An innovative deep groove dry milling machine and a super precision helical grinding machine has transformed the production of precision helical profiles such as rotors and worm gear shafts.
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The production of precision helical profiles such as rotors for fluid and air compressors and worm gear shafts used in rotary positioning tables has been transformed by Holroyd using an innovative deep groove dry milling machine and a super precision helical grinding machine with on-board measurement and auto adjustment of the grinding wheel surface.
The use of these machines represents a revolution in thinking for the industry and it's resultant improvements in production speed, accuracy and consistency are impressive to say the least.
The use of these two machines, a Holroyd 2E high-speed rotor milling machine and aHolroyd TG150 thread grinding machine is best illustrated by a dedicated compressor rotor production cell at the company's manufacturing plant in Rochdale.
Although in this instance they are being used to produce rotors for compressors, both machines are designed to produce complex helical profiled components and are equally at home producing gear parts such as worm shafts.
Both machines were designed for this dual purpose and are used and sold as such.
The cell - the 'Gemini' production cell at Holroyd produces on average 40,000 compressor rotors per annum.
In the last year of production there has not been a single failed or scrap component or a missed production target.
The reason for this consistency is essentially the use of dry milling, on-machine measurement, and on-machine auto adjustment.
Before we look at the details, we should take a brief overview of the process line.
Stress relieved (C1141) grade steel is delivered in bar format, the rotor shafts are turned conventionally at both ends, and the blanks loaded onto a unique Holroyd 2E helical deep-groove milling machine (more about this later).
Five helical grooves are then milled from the blanks, leaving 250 microns of metal for final grinding.
Spindle shafts and rotor ends are then finished on a Danobat CNC lathe.
The rotors are moved between machines on colour-coded pallets to avoid confusion, although they do look significantly different at each stage of the process.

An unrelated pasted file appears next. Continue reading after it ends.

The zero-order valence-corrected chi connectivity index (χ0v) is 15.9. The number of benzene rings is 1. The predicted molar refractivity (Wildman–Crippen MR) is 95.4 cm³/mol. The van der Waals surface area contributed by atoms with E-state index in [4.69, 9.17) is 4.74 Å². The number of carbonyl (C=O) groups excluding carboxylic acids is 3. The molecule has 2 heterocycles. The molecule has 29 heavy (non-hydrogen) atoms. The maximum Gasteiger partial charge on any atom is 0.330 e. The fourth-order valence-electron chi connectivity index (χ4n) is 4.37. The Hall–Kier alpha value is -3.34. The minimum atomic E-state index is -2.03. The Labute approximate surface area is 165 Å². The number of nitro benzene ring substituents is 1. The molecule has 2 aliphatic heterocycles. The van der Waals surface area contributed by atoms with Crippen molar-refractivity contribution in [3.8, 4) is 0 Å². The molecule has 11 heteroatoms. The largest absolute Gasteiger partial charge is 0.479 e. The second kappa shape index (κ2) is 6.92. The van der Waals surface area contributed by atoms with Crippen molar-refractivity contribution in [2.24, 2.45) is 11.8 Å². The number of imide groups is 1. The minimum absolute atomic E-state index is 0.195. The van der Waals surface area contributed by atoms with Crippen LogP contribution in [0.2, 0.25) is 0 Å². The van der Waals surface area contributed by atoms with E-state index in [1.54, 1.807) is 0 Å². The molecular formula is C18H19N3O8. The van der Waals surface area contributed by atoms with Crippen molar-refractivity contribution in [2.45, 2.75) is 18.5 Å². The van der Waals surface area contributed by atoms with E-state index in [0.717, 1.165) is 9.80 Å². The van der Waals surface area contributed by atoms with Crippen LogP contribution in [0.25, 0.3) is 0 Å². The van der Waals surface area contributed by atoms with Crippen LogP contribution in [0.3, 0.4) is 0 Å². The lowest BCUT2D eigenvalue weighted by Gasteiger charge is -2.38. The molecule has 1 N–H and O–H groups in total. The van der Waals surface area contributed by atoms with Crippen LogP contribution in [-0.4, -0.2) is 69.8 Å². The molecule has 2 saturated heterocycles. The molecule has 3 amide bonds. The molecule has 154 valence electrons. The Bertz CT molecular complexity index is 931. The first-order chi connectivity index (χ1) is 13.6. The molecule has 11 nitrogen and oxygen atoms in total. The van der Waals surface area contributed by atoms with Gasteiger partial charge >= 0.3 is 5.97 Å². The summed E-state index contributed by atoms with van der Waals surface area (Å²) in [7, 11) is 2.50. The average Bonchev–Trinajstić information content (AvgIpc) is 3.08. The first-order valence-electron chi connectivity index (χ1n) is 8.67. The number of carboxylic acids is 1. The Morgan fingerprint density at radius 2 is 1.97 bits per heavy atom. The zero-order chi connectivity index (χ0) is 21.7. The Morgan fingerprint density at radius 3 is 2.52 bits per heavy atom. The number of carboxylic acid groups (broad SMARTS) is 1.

The semi-finished rotors are then placed onto an automated loader for final grinding on a Holroyd TG150 thread-grinding machine.
Every component leaves this machine finished, measured, checked, and approved without any need for external measurement equipment.
It is worth mentioning at this point that Holroyd designs and builds all its machines on site, the machines are sold to other manufacturers and also used in-house to produce finished products for customers who prefer to sub-contract.
This way of working ensures that the development of Holroyd machines remains integral to achieving the finished product and prevents the company from having to rely on machines out in the field for long term feedback and development work, as is the case with so many other machine tool manufacturers.
Dry milling helical profiles from blanks - looking at the important areas of this process in order, we first arrive at the Holroyd 2E machine; this cuts a 25mm deep and 30mm wide helix groove in the rotor blank.
The piece is fed in a reverse action back across the cutting head, which moves vertically, and horizontally in the opposite direction in order to achieve the helix groove profile.
This machine forms a groove in a single pass and takes only seconds to do it.
The cutting head is able to remove so much material in one action because the heat generated is transferred to the swarf.
The swarf is then removed from inside the machine bed on a conveyor.
Since there is little or no heat transfer to the work piece, there is no cutting/cooling fluid required.
The machine works dry and so is also very compact and economical, as it does not require additional liquid filtering, pumping, and cooling apparatus.
Paul Hannah, Engineered Products Director at Holroyd comments that, "the swarf takes the heat here, allowing us to remove a large amount of metal very quickly and without causing a significant temperature change; the piece temperature remains stable at about 6 degrees above room temperature during cutting.
By quickly cutting the blanks to within 250 microns of the finished piece we ensure that the finish grinding does not have to remove too much metal and we achieve the end results in a much shorter cycle time."
Thread grinding procedure - after the rotor ends and shafts have been machine finished, the rotors are then finally ground on a Holroyd TG150 thread grinding machine.